Students file lawsuit against university for gender based descrimination

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Photo Credit: Caleb Kuntz | Daily Texan Staff

Two men, one recent UT graduate and a current student, have filed a lawsuit against the University after accusations of sexual assault, which they believe are unjustly based on their gender.

Latoya Hill, associate vice president of University Compliance Services and Title IX coordinator, said the University does not discriminate against students on the basis of sex during investigations of assault. While Hill said she can not comment on the lawsuit, she said UT adheres to Title IX, an amendment implemented in 1972 that focuses on providing gender equity in educational activities.

“Title IX is the umbrella term that includes making sure that we are compliant to federal, state and local regulations, but we’re also ensuring that we have a safe, welcoming environment for all genders,” Hill said. “The University is committed to maintaining a learning environment that’s free of discrimination based on gender.”

The University of Texas Police Department said the men filed the lawsuit against the University, not the police department. The men did not face criminal charges. There are differences between a criminal investigation and an administrative one, UTPD Capt. Don Verett said, and the two processes do not interact.

“[UTPD] does not share information on those cases with Student Judicial Services,” Verett said. “We really have a firewall between the two investigations.”

Verett said the two processes differ in the standard of proof required and the consequences that result. In a criminal investigation, Verett said probable cause, which indicates enough evidence to believe the crime occurred, is the standard of proof officers need to arrest someone. Consequences include jail time and a loss of freedom.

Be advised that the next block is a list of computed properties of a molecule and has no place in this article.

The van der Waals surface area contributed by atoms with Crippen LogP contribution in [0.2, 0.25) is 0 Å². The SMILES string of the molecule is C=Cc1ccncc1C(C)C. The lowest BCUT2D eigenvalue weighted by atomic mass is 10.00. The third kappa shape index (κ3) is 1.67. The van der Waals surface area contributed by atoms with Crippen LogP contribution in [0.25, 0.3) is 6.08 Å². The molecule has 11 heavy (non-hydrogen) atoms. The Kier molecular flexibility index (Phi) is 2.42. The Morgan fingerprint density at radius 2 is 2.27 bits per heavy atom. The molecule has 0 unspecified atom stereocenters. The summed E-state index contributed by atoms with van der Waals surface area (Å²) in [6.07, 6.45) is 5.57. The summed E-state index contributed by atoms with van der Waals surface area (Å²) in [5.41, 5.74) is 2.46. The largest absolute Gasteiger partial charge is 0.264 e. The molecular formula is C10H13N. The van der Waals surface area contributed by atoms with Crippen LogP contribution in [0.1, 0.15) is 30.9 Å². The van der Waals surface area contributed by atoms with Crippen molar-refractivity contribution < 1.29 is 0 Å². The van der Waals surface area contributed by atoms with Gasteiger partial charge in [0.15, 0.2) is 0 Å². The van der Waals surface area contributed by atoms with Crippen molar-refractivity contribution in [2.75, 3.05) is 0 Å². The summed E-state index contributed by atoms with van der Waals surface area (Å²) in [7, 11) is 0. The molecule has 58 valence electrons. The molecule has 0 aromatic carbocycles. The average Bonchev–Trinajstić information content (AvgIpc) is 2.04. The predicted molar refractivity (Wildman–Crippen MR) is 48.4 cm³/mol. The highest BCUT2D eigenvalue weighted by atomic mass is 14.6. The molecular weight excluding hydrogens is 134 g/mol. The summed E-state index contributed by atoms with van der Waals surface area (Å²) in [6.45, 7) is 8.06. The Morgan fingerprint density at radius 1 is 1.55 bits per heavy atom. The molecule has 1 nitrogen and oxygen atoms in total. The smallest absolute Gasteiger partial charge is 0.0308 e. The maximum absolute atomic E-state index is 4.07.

On the administrative side, Hill said the standard of proof is based on credible evidence, indicating the assault was more likely than not to have occurred, as determined by the Title IX investigation unit. Hill said sources of evidence in the administrative investigation include physical proof through medical examinations, social media activity, witness statements and interviews with everyone involved.

If the outcome of the investigation reveals a violation, Hill said Student Judicial Services within the office of the Dean of Students handles disciplinary action, which usually means expulsion for students who have enough evidence against them in a sexual assault case.

While the criminal and administrative investigation processes are separate, Verett said the police department also does not discriminate based on gender in sexual assault cases.

“It doesn’t make any difference to us whether it’s a male or a female victim or a male or a female suspect,” Verett said. “A sexual assault is an assault.”

Meridith McDonald, director of public relations with Not On My Campus, a student-led group that raises awareness on sexual assault, said current University policies keep students safe.

“I don’t want to point to any particular instance,” government sophomore McDonald said. “But I think overall the university does a good job of complying to Title IX procedures and upholding the University policies for protecting students in the event of a sexual assault.”